Q: Predrag, where did you take the photos for our “Making of?”
A: The photo shoot took place in Athens/Greece with Red Bull windsurf athlete Tony Frey.

Q: What was your idea for the shoot?
A: My main idea was to do something different…and in the end I think I achieved that.

Q: What camera did you use?
A: I used a Nikon D200 without water housing, which actually was quite a risky thing to do.

Q: What additional equipment did you use for the shoot?
A: I used two Manfrotto magic arms and two specially prepared Manfrotto super clamps. Also I had a Nikon flash SB800 and a pocket wizard remote control.

Q: How were the conditions for your shoot and what problems did you have to face?
A: The general conditions for the shoot were fine, but we had a bit of a problem with the wind because we had to wait for it most of the time.

Q: Does the mount change the balance or is this something Tony didn’t have to take into consideration at all?
A: Tony is a great and very professional windsurfer, so she had no problems with the mount at all. The only thing she had to think of was that the camera didn’t have any kind of water protection. She is a fabulous person and she contributed a lot to the success of this shoot!

Q: What are the exact camera settings you have to choose?
A: My camera was on auto focus, I used ISO 200 and an exposure of 1/1000 with automatic blend changing.

Q: What lenses did you use and why?
A: I used a 10,5 mm f/2.8 fish-eye lens. That was the only lens to use in this case because it had all parts of the sail and the athlete in focus at the same time.

Q: Is this something that is done often or is it rather your own construction?
A: I always choose my own construction because I am always looking for something different and interesting like unusual angles, techniques, light… this definitely isn’t something that is done very often!

Q: What other opportunities do you see in terms of creativity with a mount like this? Do you think it would be possible to try motion blurs?
A: There definitely are many other opportunities with a mount like this (other locations, different angles,…) and I will try some of them during future photo shoots of this kind. Concerning motion blurs there is one problem…the waves! I already tried it and am working on some new ideas for future shoots…I’ll let you know as soon as I’ve done it!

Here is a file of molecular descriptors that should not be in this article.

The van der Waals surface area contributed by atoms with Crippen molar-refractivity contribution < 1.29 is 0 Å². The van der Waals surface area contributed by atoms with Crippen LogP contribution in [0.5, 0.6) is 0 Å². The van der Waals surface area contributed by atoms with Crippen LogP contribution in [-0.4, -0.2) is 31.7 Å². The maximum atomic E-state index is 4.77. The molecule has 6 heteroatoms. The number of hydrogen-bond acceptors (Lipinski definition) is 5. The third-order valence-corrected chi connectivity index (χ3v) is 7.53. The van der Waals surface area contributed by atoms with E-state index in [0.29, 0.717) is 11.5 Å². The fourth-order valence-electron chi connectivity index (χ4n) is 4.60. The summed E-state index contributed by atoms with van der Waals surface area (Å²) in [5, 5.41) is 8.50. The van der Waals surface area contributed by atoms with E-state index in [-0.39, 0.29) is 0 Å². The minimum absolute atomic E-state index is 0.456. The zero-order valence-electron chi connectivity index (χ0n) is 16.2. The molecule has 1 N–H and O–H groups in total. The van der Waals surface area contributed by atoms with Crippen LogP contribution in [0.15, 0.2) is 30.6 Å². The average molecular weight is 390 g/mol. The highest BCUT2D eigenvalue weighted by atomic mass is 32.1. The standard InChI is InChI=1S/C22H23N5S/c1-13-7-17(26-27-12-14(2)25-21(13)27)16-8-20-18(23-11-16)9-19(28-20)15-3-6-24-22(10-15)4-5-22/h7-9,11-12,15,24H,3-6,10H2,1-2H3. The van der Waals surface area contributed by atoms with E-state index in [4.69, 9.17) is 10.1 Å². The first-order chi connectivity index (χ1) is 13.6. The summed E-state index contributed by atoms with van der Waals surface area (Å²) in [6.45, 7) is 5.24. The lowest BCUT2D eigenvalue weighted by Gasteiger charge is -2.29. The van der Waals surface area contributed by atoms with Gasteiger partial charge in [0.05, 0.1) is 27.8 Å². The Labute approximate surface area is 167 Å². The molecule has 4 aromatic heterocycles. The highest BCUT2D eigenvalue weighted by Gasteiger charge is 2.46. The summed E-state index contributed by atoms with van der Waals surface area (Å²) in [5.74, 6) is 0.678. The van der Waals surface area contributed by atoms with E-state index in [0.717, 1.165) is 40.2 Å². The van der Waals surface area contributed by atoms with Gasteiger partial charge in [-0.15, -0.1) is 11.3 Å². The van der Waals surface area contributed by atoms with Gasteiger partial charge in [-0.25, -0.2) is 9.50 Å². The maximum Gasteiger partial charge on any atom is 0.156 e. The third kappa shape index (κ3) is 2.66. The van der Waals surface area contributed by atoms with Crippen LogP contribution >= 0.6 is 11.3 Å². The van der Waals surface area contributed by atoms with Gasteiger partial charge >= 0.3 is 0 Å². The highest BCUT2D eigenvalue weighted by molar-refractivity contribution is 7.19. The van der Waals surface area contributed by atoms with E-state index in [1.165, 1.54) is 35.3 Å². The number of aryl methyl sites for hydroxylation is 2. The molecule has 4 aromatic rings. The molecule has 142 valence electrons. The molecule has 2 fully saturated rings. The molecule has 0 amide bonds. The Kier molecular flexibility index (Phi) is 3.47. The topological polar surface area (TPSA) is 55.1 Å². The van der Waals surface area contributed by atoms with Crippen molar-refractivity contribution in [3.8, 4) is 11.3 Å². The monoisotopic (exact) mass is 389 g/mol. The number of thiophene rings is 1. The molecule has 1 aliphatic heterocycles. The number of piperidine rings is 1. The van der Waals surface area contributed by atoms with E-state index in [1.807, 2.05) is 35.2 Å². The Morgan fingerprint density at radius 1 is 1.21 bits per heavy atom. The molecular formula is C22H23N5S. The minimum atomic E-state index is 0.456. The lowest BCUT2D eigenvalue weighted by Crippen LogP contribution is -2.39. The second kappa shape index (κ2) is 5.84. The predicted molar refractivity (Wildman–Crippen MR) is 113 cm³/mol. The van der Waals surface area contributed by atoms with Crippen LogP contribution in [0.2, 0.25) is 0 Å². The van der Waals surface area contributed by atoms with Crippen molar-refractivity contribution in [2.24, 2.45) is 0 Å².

Q: Did you already lose some camera equipment during shoots like this? Is there a high risk of the camera coming off?
A: Most of the time I don’t even think about the camera, I am only looking for that perfect shot. I always prepare everything carefully and if anything happens I’d say that’s destiny. It’s also safety first for my whole team on site.

I already lost one camera during a test car photo shoot…but I don’t regret that either because at least it gave me one incredible shot!

Q: Did you spend much time on post-production?
A: Yes, I spent much time on post-production because in this case it was necessary. The most important thing was to remove the mount from the picture since it was very well visible. I spent more than four hours on post-production…but I don’t regret it!

Q: Are you satisfied with the outcome of your shoot?
A: I am very satisfied because this picture made it onto quite a few magazine covers. Could the outcome be any better?

Q: Do you think there are things that could be optimized?
A: Of course there are always some things that could be optimized. I am always looking to improve and this definitely wasn’t the end of this story!

Q: Is there any advice you would give to photographers planning a similar shoot?
A: This kind of photo shoot with a camera without water case can only be done with a professional athlete. I don’t recommend trying something like this with an amateur. Also, be prepared for hours and hours spent on post-production!